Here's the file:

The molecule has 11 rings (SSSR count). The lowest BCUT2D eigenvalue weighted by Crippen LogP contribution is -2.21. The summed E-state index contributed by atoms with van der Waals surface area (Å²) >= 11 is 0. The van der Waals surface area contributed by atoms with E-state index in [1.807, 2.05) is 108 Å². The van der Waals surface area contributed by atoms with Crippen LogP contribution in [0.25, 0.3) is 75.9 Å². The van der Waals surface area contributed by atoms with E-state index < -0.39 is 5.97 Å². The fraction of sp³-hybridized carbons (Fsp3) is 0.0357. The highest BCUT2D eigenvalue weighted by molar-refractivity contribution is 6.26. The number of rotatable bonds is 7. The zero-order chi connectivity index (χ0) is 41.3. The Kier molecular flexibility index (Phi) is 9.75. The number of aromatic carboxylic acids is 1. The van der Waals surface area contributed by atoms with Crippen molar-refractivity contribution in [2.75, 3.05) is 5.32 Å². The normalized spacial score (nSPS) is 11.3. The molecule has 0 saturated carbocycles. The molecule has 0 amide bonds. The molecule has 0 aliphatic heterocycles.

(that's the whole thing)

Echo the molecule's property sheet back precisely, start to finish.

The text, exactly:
The molecule has 11 rings (SSSR count). The lowest BCUT2D eigenvalue weighted by Crippen LogP contribution is -2.21. The summed E-state index contributed by atoms with van der Waals surface area (Å²) >= 11 is 0. The van der Waals surface area contributed by atoms with E-state index in [1.807, 2.05) is 108 Å². The van der Waals surface area contributed by atoms with Crippen LogP contribution in [0.25, 0.3) is 75.9 Å². The van der Waals surface area contributed by atoms with E-state index < -0.39 is 5.97 Å². The fraction of sp³-hybridized carbons (Fsp3) is 0.0357. The highest BCUT2D eigenvalue weighted by molar-refractivity contribution is 6.26. The number of rotatable bonds is 7. The zero-order chi connectivity index (χ0) is 41.3. The Kier molecular flexibility index (Phi) is 9.75. The number of aromatic carboxylic acids is 1. The van der Waals surface area contributed by atoms with Crippen molar-refractivity contribution in [2.75, 3.05) is 5.32 Å². The normalized spacial score (nSPS) is 11.3. The molecule has 0 saturated carbocycles. The molecule has 0 amide bonds. The molecule has 0 aliphatic heterocycles.